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The NCAA investigation into Arizona State’s football program is expanding, as sources confirmed to Yahoo Sports that the organization has begun reaching out to recruits mentioned in the dossier of documents that detailed potential recruiting violations in the Sun Devils' program.
Yahoo Sports has learned that Mark Strothkamp, a veteran of NCAA enforcement, is looking into the case. The first personnel move tied to the Arizona State case has occurred, as sources told Yahoo Sports that ASU tight ends coach Adam Breneman was placed on paid administrative leave on July 16.
Breneman is one of the 10 ASU coaches and staffers mentioned by the anonymous author of the dossier that Yahoo Sports viewed and reported on June 23.
What dossier accuses ASU tight ends coach of doing
The dossier encouraged the NCAA to investigate ASU coaches for alleged violations that included flouting COVID-19 rules during an NCAA mandated recruiting dead period and bringing recruits to campus when they were explicitly banned.
The allegations tied to Breneman are among the most specific in the document. They include email screenshots and receipts of Breneman allegedly paying $596.20 for a recruit to visit the Tempe campus from Philadelphia. It includes a receipt with a credit card number alleged to be Breneman’s.
The American Airlines ticket was purchased last year on July 24 for a trip on July 25. The passenger’s name listed is the recruit and Breneman forwarded the recruit the email from his personal Gmail account. That recruit did not end up attending Arizona State.
As Yahoo Sports reported in June, Breneman was a graduate assistant at the time he purchased the ticket. A move to spend nearly $600 to fly a recruit across the country is typically not made at that level. Sources told Yahoo that Breneman was among the coaches who fell in line with associate head coach Antonio Pierce's aggressive recruiting tactics, which caused a fissure in the staff.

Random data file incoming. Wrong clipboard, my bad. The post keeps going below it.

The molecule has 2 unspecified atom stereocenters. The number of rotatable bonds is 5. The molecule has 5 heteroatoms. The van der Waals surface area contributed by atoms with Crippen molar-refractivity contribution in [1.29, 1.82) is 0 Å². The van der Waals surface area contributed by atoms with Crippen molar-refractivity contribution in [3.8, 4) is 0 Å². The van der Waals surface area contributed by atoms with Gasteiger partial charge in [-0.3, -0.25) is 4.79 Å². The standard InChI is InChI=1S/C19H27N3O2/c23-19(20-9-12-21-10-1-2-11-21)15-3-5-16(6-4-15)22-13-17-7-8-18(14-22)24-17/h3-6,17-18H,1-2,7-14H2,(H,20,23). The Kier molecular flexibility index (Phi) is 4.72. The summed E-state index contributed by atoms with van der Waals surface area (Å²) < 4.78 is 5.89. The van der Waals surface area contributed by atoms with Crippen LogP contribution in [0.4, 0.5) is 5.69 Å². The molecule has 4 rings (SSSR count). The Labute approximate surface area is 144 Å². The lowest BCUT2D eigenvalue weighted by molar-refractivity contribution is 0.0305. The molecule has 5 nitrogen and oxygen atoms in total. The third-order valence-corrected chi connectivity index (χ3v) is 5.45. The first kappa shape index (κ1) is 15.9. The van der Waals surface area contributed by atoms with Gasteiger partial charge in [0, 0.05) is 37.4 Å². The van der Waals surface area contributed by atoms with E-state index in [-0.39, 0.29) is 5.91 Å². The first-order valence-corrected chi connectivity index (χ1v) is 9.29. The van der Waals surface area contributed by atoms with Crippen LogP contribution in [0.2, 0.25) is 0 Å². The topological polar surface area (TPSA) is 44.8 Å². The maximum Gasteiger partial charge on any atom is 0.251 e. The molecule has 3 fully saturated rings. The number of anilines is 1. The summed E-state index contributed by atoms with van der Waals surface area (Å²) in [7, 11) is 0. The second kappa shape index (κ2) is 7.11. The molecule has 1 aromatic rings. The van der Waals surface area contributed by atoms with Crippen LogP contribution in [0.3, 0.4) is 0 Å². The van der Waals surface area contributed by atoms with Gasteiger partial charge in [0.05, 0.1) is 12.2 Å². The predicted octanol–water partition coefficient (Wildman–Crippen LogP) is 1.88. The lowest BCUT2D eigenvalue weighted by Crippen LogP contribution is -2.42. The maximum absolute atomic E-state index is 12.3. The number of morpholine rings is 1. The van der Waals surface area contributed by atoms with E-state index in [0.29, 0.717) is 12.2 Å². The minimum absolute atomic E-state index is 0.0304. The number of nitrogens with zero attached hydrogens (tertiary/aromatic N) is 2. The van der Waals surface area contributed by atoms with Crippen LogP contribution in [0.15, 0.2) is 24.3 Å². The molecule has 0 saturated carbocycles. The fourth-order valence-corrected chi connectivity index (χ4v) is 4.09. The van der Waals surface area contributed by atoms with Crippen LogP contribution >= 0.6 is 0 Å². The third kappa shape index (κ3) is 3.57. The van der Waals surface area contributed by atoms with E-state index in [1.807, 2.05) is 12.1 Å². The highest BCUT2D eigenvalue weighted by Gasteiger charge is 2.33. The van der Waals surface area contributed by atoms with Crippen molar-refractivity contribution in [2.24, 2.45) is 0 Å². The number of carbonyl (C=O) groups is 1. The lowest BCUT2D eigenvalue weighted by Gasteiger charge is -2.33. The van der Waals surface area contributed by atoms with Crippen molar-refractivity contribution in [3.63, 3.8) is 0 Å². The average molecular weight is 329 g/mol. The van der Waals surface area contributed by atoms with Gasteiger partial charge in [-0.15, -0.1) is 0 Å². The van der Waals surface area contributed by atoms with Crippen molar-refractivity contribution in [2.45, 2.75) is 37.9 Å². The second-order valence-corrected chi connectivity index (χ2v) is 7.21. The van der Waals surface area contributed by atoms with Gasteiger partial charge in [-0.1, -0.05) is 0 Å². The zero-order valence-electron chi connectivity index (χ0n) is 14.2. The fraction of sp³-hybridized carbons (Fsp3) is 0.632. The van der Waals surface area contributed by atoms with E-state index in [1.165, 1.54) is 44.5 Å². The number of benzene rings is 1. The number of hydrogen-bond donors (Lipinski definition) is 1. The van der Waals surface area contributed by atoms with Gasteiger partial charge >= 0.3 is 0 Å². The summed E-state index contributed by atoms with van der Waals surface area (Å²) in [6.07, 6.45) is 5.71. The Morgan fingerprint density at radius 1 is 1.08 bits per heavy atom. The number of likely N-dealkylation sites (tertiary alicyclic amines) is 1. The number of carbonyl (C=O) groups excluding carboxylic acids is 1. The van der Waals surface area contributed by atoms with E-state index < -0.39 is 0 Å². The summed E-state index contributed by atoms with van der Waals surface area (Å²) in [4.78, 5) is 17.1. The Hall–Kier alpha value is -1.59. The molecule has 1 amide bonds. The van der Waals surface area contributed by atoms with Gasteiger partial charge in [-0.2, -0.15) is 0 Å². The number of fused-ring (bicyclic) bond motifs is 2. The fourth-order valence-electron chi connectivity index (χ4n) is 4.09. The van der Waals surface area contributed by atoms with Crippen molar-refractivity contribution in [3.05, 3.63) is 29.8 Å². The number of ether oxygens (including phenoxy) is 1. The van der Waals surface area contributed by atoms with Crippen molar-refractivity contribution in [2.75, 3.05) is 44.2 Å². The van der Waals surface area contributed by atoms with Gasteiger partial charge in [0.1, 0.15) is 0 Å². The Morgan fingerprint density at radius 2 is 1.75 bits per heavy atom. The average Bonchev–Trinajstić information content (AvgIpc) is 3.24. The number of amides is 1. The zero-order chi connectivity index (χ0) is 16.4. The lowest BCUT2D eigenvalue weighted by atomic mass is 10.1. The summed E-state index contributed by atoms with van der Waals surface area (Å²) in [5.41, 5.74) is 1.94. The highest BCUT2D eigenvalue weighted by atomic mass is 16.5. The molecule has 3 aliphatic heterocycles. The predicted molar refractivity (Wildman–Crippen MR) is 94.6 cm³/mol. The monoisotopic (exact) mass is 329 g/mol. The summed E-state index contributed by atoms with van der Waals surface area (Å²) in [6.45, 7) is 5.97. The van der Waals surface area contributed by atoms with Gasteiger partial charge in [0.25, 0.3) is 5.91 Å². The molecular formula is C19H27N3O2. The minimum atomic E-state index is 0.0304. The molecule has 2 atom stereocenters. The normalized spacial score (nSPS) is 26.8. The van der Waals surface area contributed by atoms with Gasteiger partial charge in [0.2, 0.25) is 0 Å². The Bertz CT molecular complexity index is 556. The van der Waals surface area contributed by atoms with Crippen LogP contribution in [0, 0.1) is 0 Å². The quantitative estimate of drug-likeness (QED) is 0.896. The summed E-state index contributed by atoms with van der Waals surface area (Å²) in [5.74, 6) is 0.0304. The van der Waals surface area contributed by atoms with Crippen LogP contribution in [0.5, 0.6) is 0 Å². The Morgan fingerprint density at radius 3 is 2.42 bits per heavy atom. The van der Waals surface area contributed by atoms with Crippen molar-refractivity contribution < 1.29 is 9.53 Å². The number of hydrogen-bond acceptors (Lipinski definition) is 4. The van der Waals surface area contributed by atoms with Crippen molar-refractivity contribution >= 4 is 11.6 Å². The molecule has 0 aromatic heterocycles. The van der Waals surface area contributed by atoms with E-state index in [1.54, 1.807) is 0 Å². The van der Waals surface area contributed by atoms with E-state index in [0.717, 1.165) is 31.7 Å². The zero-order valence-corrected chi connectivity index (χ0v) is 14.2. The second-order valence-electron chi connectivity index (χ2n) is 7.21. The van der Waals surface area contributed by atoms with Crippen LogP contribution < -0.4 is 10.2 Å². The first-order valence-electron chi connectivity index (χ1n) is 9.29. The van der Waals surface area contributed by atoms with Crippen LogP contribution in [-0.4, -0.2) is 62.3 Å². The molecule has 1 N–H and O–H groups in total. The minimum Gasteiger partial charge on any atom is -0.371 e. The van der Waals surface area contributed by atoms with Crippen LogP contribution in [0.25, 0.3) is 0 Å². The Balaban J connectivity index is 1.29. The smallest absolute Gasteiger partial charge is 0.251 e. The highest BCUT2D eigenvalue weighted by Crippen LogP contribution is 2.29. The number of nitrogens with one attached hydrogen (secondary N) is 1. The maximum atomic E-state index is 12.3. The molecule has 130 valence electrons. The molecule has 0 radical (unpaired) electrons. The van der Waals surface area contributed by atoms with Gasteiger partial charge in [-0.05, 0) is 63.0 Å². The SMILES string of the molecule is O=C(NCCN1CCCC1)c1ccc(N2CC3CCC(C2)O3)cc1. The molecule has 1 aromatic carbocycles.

Why this NCAA investigation of ASU is different
The NCAA is working in collaboration with ASU compliance officials, which is a normal process for these investigations. The investigation has been expected to be easier than a typical NCAA probe because the NCAA has unusual leverage on the eligibility of the 13 current players and high recruits listed in the dossier, as it can offer them immunity for the truth. Also, a majority of the players, like the recruit from Philadelphia, didn't end up playing for ASU, which alleviates pressure in detailing what happened with coaches on another staff.
One of the obstacles the NCAA is facing is capturing the electronic communications of ASU coaching staff. Many of the Arizona State coaching staffers did not use their school-issued phone in recruiting. Sources told Yahoo Sports that Pierce was known to put three or more phones in front of him on the table in staff meetings.
The ability for the NCAA to access recruiting information from personal phones has long been a thorny issue in NCAA investigations. (LSU coach Will Wade famously took 13 months to hand his over to the NCAA.)
A source said that the collection of the ASU staff’s work phones has begun. The issue is that a staff that built its reputation for being relentless and aggressive recruiters didn’t leave a significant digital footprint on their school-issued phones. This isn’t uncommon, but it emerges as problematic because the NCAA will then go about the awkward process of attempting to collect and extract recruiting-related information from personal cell phones. It also creates the question of why ASU compliance didn’t know this and monitor coaches closer. The school has more major NCAA violations than any power conference school, including a baseball scandal nearly a decade ago that included impermissible phone calls.
“Hardly any of the coaches used their work phone, which is going to be a bad look for compliance,” said a source. “Collecting the personal stuff is going to get hairy. That’s the next big step in this.”
Arizona State has declined comment in the past on these issues, with the university’s public relations department insisting that it isn't allowed to comment on an ongoing NCAA investigation. Head coach Herm Edwards has yet to address the topic, but he’s scheduled to appear at the school’s media day Tuesday.
Breneman isn't the only ASU coach implicated in the document. Wide receivers coach Prentice Gill is alleged, via screenshots, to have purchased a ticket for a recruit from Missouri to visit Tempe. There's also a screenshot that alleges defensive backs coach Chris Hawkins helped arrange travel for a recruit, which was allegedly purchased by Regina Jackson, the mother of star quarterback Jayden Daniels, for a recruiting trip. (All denied any wrongdoing to Yahoo Sports in June.)
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